In 2012 American journalist Michael Scott Moore (who wrote a great history of surfing, Sweetness and Blood) was kidnapped by Somali pirates and held for $20 million ransom. As soon as I started reading his enthralling account of the 977-day ordeal, my heart began to race.
One night in late February, a month after my capture, the guards hauled me in a Land Rover, alone, to a remote part of the bush to meet the pirate kingpin. I had heard of Garfanji but never seen a picture. He was a powerful criminal, with a reputation for cruelty as well as kindness to his own men.
The person I met in the bush that night seemed groggy and dull-witted; he sat cross-legged in the dust and spoke in a high, almost childish voice. He dialled a private American negotiator on his softly glowing smartphone.
The negotiator said, “The man who just handed you the phone is Mohammed Garfanji,” and my blood felt just like ice water. “They aren’t beating you or anything like that, are they?” he asked.
“No,” I said, although one boss, Ali Duulaay, had beaten me several times. “Not systematically,” is what I meant.
Two key domains must be nabbed, according to a court ruling by a Swedish court, including their "most famous" thepiratebay.se domain. But the site's operators informed TorrentFreak that they have plenty more in reserve.
Filed against Punkt SE, the organization responsible for Sweden’s top level .SE domain, the case reasoned that since The Pirate Bay is an illegal operation, its domains are tools used by the site to infringe copyright. Noting that Punkt SE supplies and controls the domains and is therefore liable for their (mis)use, the domains should be dealt with in the same way that other criminal tools would be, Ingblad argued.
Punkt SE, on the other hand, took the position that holding a registry responsible for infringement has no basis in law. Furthermore, disabling domains is an ineffective way to deal with infringement.
Attempting to hit thepiratebay.se already redirects to other TLDs, replete with a picture of a hydra. Read the rest
The following was submitted for publication by a reader who asked to remain anonymous — Rob
I just finished Pirate Cinema and felt the need to write something about it, because it concerns a cause that's near to my heart. I saw myself in protagonist Trent McCauley, who makes new movies by chopping up footage from popular films, despite the consequences of getting his Internet taken away or being fined or imprisoned in the book's near-future scenario.
This is because I do the same thing. I'm one of those people who remixes different media and posts the finished pieces online. I combine Japanese television dramas, films, PVs, and clips from variety shows with mostly American songs, however, because I like the contrast of Japanese visual media with American music. Read the rest
John Brownlee on why he stopped pirating music:
It’s clear to me, in retrospect, that my piracy was mostly mere collecting, and like the most fetishistic of collectors, it was conducted with mindless voracity. A good collection is supposed to be made up of relics, items that conjure up memories, feelings and ideas for the owner so strongly that he gets pleasure in simply being in close contact with them. A tended garden. My collection was nothing like this: it was just a red weed, swallowing up and corroding anything I did care about within its indiscriminating mass.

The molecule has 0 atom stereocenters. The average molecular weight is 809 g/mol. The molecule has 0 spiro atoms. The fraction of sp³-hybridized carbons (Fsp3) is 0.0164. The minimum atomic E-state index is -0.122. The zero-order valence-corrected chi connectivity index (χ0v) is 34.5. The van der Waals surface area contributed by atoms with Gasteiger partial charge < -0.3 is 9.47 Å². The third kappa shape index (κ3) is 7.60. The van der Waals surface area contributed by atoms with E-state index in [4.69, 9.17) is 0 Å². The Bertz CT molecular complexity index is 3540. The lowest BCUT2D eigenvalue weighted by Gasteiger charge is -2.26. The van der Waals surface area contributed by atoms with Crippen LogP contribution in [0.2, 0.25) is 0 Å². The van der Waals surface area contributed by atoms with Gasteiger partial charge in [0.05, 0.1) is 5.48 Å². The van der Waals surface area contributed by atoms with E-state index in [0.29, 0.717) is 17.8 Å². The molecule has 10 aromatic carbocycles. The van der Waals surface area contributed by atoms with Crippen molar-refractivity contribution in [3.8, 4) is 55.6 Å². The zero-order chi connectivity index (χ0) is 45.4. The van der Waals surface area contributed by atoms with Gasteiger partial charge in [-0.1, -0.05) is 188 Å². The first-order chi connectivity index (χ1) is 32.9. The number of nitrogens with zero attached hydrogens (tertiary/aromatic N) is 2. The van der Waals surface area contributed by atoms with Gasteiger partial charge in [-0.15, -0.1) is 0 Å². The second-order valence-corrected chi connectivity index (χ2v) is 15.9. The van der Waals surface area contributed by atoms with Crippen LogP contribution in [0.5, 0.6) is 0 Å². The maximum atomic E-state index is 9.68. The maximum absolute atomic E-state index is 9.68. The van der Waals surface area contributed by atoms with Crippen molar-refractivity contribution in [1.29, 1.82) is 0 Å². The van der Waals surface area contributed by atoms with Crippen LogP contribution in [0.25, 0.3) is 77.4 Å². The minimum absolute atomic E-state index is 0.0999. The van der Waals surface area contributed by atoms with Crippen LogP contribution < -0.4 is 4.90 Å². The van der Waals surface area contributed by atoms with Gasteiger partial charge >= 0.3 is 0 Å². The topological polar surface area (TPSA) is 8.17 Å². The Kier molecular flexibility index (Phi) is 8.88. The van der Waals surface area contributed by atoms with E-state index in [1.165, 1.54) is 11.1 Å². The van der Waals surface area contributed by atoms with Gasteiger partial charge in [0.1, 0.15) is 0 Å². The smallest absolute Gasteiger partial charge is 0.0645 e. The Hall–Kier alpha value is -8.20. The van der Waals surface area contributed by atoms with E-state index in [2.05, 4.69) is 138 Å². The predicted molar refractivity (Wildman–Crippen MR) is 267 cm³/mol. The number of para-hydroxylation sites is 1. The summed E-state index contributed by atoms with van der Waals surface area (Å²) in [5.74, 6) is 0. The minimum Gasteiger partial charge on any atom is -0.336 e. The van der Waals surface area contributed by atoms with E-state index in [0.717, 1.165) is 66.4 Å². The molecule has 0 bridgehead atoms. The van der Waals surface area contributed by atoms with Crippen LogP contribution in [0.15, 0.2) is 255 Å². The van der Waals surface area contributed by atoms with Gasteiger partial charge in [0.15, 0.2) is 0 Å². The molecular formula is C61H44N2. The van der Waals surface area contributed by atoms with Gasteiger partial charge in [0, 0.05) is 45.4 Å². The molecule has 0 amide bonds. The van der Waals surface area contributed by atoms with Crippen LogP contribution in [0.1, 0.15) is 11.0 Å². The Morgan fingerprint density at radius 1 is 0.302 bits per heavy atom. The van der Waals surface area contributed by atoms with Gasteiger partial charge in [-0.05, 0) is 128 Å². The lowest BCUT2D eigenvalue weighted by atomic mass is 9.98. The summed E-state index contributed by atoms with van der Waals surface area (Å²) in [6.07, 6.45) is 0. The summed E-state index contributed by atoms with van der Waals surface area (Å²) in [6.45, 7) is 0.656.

The New York Times has a profile of Long Island resident Hyman Strachman, "a 92-year-old, 5-foot-5 World War II veteran trying to stay busy after the death of his wife."
He is one of the world's most prolific movie bootleggers, and has shipped hundreds of thousands of discs to US troops stationed overseas, at great personal expense. The man doesn't exactly fit the MPAA's pirate stereotype, in age, appearance, or motivation. Better still, who helped him distribute the copied DVDs to soldiers? Army chaplains.
Adobe's Creative Suite is to become an $80-a-month subscription service, with discounts for people who accept annual contracts: just like cellphones! Thankfully, you can still buy the retail version of the suite in various pre-set bundles: just like cable television!
... the company expects that most of its users will slowly migrate to the subscription service over time. In Adobe’s view, this gives users more flexibility to use apps when they need them ... while Morris stressed that the subscription service shouldn’t be seen solely as a way to combat piracy, he did acknowledge that it has the potential to help Adobe with its piracy problem.
If we have to ruin our product to stop people pirating it, by God we will do just that. [Frederic Lardinois at TechCrunch] Read the rest
No British citizen has ever been extradited to the United States for a copyright offense. But Richard O'Dwyer, the 23-year-old college student who ran TV Shack, may become the first.
As I understand it, the charges aren't that his (very popular) site actually hosted the copyrighted content, but that it served as a directory of links to other servers online where those downloads could be found.
Torrentfreak has more on the legal battle. The lawyer for accused hacker Gary McKinnon, whom the US would also like to extradite for prosecution, is representing O'Dwyer. They lost their first round in the extradition case today, and have 14 days to appeal.
Those who pirate Croteam's Serious Sam 3 are in for a surprise. Instead of shutting you down with DRM, the game forces you to do battle with an invincible giant scorpion, dual-wielding assault rifles. Read the rest
You know that unskippable government warning on DVDs, which only big media corporations may use? The FBI's anti-piracy imprimatur may now be used by any copyright holder, not just members of trade associations such as the RIAA and MPAA. It is currently a violation of federal law to use the anti-piracy insignia if you are not one of them. [Wired] Read the rest